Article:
I've also added some aluminum sheet panels to the frame, between it and the lower header pipes/collectors. These two panels (l & r) just block off most of the air in the engine compartment from flowing under the footwells, and instead encourage the air to exit the side gills instead.
I also changed out the longer/heavier aluminum undertray from the PC spoiler back to the oil pan, to a slightly shorter/lighter lexan tray that extends from the PC spoiler to the front crossmember (less weight and better access to the front suspension). I then divert some of the front undercar air outward to the rotors for cooling.
I still want to vent the hood, but haven't gotten around to it yet.

rtj 10-30-2018 10:09 AM

In FL I opened up the fender louvres a lot, as the carb would vapor lock. Seemed to help a little. But on a 75 they are originally small. A small fan would help.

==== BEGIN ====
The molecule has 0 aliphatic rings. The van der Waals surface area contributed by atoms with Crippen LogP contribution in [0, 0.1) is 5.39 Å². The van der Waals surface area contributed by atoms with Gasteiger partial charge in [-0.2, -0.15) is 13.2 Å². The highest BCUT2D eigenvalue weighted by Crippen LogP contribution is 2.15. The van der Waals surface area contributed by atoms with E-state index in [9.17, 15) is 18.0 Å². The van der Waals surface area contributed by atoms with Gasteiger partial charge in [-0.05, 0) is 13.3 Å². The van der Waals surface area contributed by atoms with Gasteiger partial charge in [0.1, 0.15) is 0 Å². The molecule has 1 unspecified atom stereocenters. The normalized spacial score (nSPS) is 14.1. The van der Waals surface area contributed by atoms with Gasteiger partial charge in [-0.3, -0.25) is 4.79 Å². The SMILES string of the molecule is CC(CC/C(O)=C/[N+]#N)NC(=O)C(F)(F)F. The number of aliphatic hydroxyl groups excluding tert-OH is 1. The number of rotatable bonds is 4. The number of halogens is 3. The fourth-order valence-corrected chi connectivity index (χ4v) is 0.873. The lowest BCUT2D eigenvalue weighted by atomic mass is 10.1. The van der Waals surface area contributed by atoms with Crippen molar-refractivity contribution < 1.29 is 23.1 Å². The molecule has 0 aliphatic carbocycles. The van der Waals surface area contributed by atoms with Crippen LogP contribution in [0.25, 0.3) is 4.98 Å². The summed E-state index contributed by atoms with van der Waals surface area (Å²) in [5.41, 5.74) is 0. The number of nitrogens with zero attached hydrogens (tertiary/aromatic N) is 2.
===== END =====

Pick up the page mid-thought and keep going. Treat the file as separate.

Best change I made with factory helt belt driven fan was a pusher fan in front of the rad.

Duntov sells the louvers for the fenders and claims they work. They may be running no inner fender.

No reason not to run a fan in the duct from the wheel well to the louvers.

Alternatively, You might be able to pull some higher pressure air from around the rad support.

phantomjock 10-30-2018 10:13 AM

Somewhere [I'll look but will be a few] I have [or think so] some info on lift reduction with fender louvers. Mayee in Mcbeeth's text, or another. Do have some radiator inner body cooling info - but not 'vette specific.

I have reversed the gills on the side of the fenders and am mounting 2 coolers inside that region.
for exactly these reasons too:

Keep the coolers hot air out of the radiator airflow
Shorter oil lines (less weight, less pressure drop, less area for failure)
Keep the coolers (weight) inside the wheelbase for better vehicle balance.